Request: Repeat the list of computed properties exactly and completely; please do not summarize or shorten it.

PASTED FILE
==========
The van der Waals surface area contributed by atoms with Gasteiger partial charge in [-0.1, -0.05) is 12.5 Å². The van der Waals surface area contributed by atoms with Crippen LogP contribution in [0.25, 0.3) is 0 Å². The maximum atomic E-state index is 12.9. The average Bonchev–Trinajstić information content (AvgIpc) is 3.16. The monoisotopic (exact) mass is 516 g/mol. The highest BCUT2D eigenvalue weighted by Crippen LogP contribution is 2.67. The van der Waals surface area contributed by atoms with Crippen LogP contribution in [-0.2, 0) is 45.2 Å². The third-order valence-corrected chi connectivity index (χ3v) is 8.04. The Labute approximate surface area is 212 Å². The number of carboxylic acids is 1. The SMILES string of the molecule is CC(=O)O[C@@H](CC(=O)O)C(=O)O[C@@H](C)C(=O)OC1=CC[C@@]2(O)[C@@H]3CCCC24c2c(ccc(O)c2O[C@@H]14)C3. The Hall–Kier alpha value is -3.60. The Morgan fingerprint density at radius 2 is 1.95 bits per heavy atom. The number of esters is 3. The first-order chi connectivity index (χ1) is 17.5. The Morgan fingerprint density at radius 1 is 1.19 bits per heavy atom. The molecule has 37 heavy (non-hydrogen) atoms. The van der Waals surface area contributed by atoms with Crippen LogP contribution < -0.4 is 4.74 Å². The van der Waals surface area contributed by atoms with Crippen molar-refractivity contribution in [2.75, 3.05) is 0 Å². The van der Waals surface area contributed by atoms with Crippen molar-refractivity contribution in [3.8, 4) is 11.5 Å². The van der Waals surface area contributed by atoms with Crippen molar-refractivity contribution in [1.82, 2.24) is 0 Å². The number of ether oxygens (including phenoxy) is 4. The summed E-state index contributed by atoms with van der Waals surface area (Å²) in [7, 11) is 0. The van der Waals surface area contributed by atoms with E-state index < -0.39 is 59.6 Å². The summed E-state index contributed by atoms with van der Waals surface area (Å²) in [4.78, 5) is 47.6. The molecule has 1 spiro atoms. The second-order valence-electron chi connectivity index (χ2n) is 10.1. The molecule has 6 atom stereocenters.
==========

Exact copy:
The van der Waals surface area contributed by atoms with Gasteiger partial charge in [-0.1, -0.05) is 12.5 Å². The van der Waals surface area contributed by atoms with Crippen LogP contribution in [0.25, 0.3) is 0 Å². The maximum atomic E-state index is 12.9. The average Bonchev–Trinajstić information content (AvgIpc) is 3.16. The monoisotopic (exact) mass is 516 g/mol. The highest BCUT2D eigenvalue weighted by Crippen LogP contribution is 2.67. The van der Waals surface area contributed by atoms with Crippen LogP contribution in [-0.2, 0) is 45.2 Å². The third-order valence-corrected chi connectivity index (χ3v) is 8.04. The Labute approximate surface area is 212 Å². The number of carboxylic acids is 1. The SMILES string of the molecule is CC(=O)O[C@@H](CC(=O)O)C(=O)O[C@@H](C)C(=O)OC1=CC[C@@]2(O)[C@@H]3CCCC24c2c(ccc(O)c2O[C@@H]14)C3. The Hall–Kier alpha value is -3.60. The Morgan fingerprint density at radius 2 is 1.95 bits per heavy atom. The number of esters is 3. The first-order chi connectivity index (χ1) is 17.5. The Morgan fingerprint density at radius 1 is 1.19 bits per heavy atom. The molecule has 37 heavy (non-hydrogen) atoms. The van der Waals surface area contributed by atoms with Crippen LogP contribution < -0.4 is 4.74 Å². The van der Waals surface area contributed by atoms with Crippen molar-refractivity contribution in [2.75, 3.05) is 0 Å². The van der Waals surface area contributed by atoms with Crippen molar-refractivity contribution in [3.8, 4) is 11.5 Å². The van der Waals surface area contributed by atoms with Crippen molar-refractivity contribution in [1.82, 2.24) is 0 Å². The number of ether oxygens (including phenoxy) is 4. The summed E-state index contributed by atoms with van der Waals surface area (Å²) in [7, 11) is 0. The van der Waals surface area contributed by atoms with E-state index < -0.39 is 59.6 Å². The summed E-state index contributed by atoms with van der Waals surface area (Å²) in [4.78, 5) is 47.6. The molecule has 1 spiro atoms. The second-order valence-electron chi connectivity index (χ2n) is 10.1. The molecule has 6 atom stereocenters.